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19/08/2015

Construction skills shortage threatens house building, warns LGA

Words: Laura Edgar
Construction / iStock_000010378707

A worsening shortfall in construction skills could threaten the government’s target to build 275,000 affordable homes by 2020, say councils.

There is a “growing mismatch” between the construction industry’s increasing demand for skills and a falling number of people gaining construction qualifications, the Local Government Association (LGA) said following the release of its analysis.

Skills to build: Creating the house and jobs our communities need (PDF) says that while the construction industry’s forecasted annual recruitment need has increased by 54 per cent for the past three years - from 29,050 a year in 2013 to 44,690 a year from 2015 - 10,000 fewer construction qualifications are being awarded by colleges, apprenticeships and universities.

The LGA, which represents more than 370 councils in England and Wales, said the number of people gaining construction qualifications, however, has been “falling for some time”.

“There are 58 per cent fewer completed construction apprentices today than in 2009,” the report states, with the LGA saying 56 per cent of skilled trade construction vacancies “are hard to fill”.

Councils warn that this mismatch is leaving the construction industry “stranded without the skilled employees needed to deliver on the government's ambitions for house building”.

Peter Box, chair of the LGA’s housing board, said: “For too long we've trained too many hairdressers and not enough bricklayers. Too few apprentices are getting the construction skills to build the homes and roads our local communities need and developers are struggling to recruit skilled labour to build new homes.”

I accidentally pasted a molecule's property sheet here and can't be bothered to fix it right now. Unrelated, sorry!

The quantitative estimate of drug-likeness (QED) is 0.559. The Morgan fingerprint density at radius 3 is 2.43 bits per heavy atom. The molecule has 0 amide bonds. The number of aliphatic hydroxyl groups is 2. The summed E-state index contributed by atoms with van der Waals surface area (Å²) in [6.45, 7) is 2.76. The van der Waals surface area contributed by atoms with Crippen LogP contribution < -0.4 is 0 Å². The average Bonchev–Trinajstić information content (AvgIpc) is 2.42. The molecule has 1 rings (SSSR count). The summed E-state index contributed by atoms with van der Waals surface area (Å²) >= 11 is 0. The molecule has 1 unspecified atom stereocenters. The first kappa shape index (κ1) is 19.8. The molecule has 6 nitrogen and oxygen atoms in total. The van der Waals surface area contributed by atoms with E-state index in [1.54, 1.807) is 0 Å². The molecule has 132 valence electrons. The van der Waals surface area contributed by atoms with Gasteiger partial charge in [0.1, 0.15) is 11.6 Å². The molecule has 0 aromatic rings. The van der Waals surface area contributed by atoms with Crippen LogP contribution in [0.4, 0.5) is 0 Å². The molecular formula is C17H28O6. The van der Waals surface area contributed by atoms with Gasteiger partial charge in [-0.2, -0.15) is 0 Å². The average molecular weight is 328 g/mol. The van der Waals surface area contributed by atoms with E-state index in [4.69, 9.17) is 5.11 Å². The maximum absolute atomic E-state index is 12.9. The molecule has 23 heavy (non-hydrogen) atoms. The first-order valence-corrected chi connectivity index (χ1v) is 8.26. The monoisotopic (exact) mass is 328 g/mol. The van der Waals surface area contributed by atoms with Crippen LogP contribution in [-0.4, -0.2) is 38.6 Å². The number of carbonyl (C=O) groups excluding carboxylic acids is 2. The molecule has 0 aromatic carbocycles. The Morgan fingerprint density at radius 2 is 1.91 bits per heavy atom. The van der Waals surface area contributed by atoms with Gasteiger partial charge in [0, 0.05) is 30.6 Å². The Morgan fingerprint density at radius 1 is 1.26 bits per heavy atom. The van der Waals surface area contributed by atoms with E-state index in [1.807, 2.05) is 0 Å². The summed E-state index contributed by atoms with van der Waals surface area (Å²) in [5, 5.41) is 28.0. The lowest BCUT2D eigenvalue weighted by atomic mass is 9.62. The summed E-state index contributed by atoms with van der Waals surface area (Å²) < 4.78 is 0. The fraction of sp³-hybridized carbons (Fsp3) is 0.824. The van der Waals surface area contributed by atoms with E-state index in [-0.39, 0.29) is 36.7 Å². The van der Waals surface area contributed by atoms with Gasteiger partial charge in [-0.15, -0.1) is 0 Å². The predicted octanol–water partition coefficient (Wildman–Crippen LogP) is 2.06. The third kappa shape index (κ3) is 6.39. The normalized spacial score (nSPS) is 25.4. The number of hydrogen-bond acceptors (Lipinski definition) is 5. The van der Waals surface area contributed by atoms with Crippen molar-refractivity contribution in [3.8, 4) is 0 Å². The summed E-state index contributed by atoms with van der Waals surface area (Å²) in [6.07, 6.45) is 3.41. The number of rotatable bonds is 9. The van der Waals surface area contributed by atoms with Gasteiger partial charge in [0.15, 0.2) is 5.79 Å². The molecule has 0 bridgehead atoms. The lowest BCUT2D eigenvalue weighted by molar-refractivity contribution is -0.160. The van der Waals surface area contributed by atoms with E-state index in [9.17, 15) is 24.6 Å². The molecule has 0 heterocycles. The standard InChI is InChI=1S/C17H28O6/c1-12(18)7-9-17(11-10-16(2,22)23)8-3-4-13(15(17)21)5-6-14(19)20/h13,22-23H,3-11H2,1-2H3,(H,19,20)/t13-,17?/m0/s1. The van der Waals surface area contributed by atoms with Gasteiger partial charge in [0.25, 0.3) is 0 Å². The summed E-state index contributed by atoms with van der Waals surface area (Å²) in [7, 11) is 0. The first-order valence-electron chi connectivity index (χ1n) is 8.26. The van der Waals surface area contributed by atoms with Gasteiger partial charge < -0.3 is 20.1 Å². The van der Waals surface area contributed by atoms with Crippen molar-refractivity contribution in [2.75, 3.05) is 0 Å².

The LGA therefore are calling on the government to work with the construction industry, councils and education providers to develop a national ‘Skills to Build’ strategy in an attempt to solve this “growing shortage”. The strategy should, the LGA say, be delivered through the devolution process.

“Industry is clear that skills gaps are one of their greatest barriers to building. If we are to see the homes desperately needed across the country built and jobs and apprenticeships created, councils must be given a leading role,” said Box.

“In return for increased funding and powers, councils, schools, colleges and employers could work together to reduce unemployment, close this widening construction skills gap and ramp up house building.”

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